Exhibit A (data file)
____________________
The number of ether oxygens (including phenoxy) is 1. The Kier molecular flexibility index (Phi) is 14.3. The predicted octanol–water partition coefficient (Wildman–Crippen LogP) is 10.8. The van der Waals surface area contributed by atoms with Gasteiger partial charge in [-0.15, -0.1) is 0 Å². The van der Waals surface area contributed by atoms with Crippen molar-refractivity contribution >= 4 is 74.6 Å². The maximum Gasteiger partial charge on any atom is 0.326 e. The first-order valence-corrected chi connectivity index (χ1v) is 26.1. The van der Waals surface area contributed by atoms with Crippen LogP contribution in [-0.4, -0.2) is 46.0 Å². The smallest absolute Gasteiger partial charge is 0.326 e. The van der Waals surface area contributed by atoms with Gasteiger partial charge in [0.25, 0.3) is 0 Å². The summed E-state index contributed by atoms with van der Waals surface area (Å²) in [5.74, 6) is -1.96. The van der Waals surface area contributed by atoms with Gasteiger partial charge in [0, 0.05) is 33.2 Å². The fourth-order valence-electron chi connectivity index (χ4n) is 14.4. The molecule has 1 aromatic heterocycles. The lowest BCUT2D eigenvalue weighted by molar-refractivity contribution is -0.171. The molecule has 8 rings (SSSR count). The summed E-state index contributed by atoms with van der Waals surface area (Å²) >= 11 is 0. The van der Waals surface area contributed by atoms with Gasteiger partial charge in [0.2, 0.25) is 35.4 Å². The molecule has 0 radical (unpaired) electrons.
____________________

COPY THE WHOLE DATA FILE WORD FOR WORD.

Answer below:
The number of ether oxygens (including phenoxy) is 1. The Kier molecular flexibility index (Phi) is 14.3. The predicted octanol–water partition coefficient (Wildman–Crippen LogP) is 10.8. The van der Waals surface area contributed by atoms with Gasteiger partial charge in [-0.15, -0.1) is 0 Å². The van der Waals surface area contributed by atoms with Crippen molar-refractivity contribution >= 4 is 74.6 Å². The maximum Gasteiger partial charge on any atom is 0.326 e. The first-order valence-corrected chi connectivity index (χ1v) is 26.1. The van der Waals surface area contributed by atoms with Crippen LogP contribution in [-0.4, -0.2) is 46.0 Å². The smallest absolute Gasteiger partial charge is 0.326 e. The van der Waals surface area contributed by atoms with Gasteiger partial charge in [0.25, 0.3) is 0 Å². The summed E-state index contributed by atoms with van der Waals surface area (Å²) in [5.74, 6) is -1.96. The van der Waals surface area contributed by atoms with Gasteiger partial charge in [0, 0.05) is 33.2 Å². The fourth-order valence-electron chi connectivity index (χ4n) is 14.4. The molecule has 1 aromatic heterocycles. The lowest BCUT2D eigenvalue weighted by molar-refractivity contribution is -0.171. The molecule has 8 rings (SSSR count). The summed E-state index contributed by atoms with van der Waals surface area (Å²) >= 11 is 0. The van der Waals surface area contributed by atoms with Gasteiger partial charge in [0.2, 0.25) is 35.4 Å². The molecule has 0 radical (unpaired) electrons.